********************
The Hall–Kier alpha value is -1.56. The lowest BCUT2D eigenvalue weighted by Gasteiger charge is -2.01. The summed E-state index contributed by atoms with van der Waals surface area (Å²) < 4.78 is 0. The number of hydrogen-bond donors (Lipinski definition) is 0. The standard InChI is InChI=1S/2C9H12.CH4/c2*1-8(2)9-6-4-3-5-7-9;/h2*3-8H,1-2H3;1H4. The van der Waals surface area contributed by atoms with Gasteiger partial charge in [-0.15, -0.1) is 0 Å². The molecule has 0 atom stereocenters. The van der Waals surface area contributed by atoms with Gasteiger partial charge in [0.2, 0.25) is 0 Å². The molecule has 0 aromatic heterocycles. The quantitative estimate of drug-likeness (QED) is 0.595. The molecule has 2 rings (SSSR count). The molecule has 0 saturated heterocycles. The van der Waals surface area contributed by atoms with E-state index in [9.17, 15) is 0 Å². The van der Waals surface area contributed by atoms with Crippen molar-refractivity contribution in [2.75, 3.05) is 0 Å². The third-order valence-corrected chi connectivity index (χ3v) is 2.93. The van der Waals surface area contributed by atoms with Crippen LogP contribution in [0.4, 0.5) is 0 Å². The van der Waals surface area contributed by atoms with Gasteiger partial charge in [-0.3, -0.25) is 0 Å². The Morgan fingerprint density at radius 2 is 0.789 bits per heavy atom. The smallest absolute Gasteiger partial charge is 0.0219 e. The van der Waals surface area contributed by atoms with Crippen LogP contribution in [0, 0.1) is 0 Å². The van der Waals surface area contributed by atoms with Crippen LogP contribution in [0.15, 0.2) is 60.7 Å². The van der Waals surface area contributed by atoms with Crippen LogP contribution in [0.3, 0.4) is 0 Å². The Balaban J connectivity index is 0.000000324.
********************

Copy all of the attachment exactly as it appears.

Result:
The Hall–Kier alpha value is -1.56. The lowest BCUT2D eigenvalue weighted by Gasteiger charge is -2.01. The summed E-state index contributed by atoms with van der Waals surface area (Å²) < 4.78 is 0. The number of hydrogen-bond donors (Lipinski definition) is 0. The standard InChI is InChI=1S/2C9H12.CH4/c2*1-8(2)9-6-4-3-5-7-9;/h2*3-8H,1-2H3;1H4. The van der Waals surface area contributed by atoms with Gasteiger partial charge in [-0.15, -0.1) is 0 Å². The molecule has 0 atom stereocenters. The van der Waals surface area contributed by atoms with Gasteiger partial charge in [0.2, 0.25) is 0 Å². The molecule has 0 aromatic heterocycles. The quantitative estimate of drug-likeness (QED) is 0.595. The molecule has 2 rings (SSSR count). The molecule has 0 saturated heterocycles. The van der Waals surface area contributed by atoms with E-state index in [9.17, 15) is 0 Å². The van der Waals surface area contributed by atoms with Crippen molar-refractivity contribution in [2.75, 3.05) is 0 Å². The third-order valence-corrected chi connectivity index (χ3v) is 2.93. The van der Waals surface area contributed by atoms with Crippen LogP contribution in [0.4, 0.5) is 0 Å². The van der Waals surface area contributed by atoms with Gasteiger partial charge in [-0.3, -0.25) is 0 Å². The Morgan fingerprint density at radius 2 is 0.789 bits per heavy atom. The smallest absolute Gasteiger partial charge is 0.0219 e. The van der Waals surface area contributed by atoms with Crippen LogP contribution in [0, 0.1) is 0 Å². The van der Waals surface area contributed by atoms with Crippen LogP contribution in [0.15, 0.2) is 60.7 Å². The van der Waals surface area contributed by atoms with Crippen LogP contribution in [0.3, 0.4) is 0 Å². The Balaban J connectivity index is 0.000000324.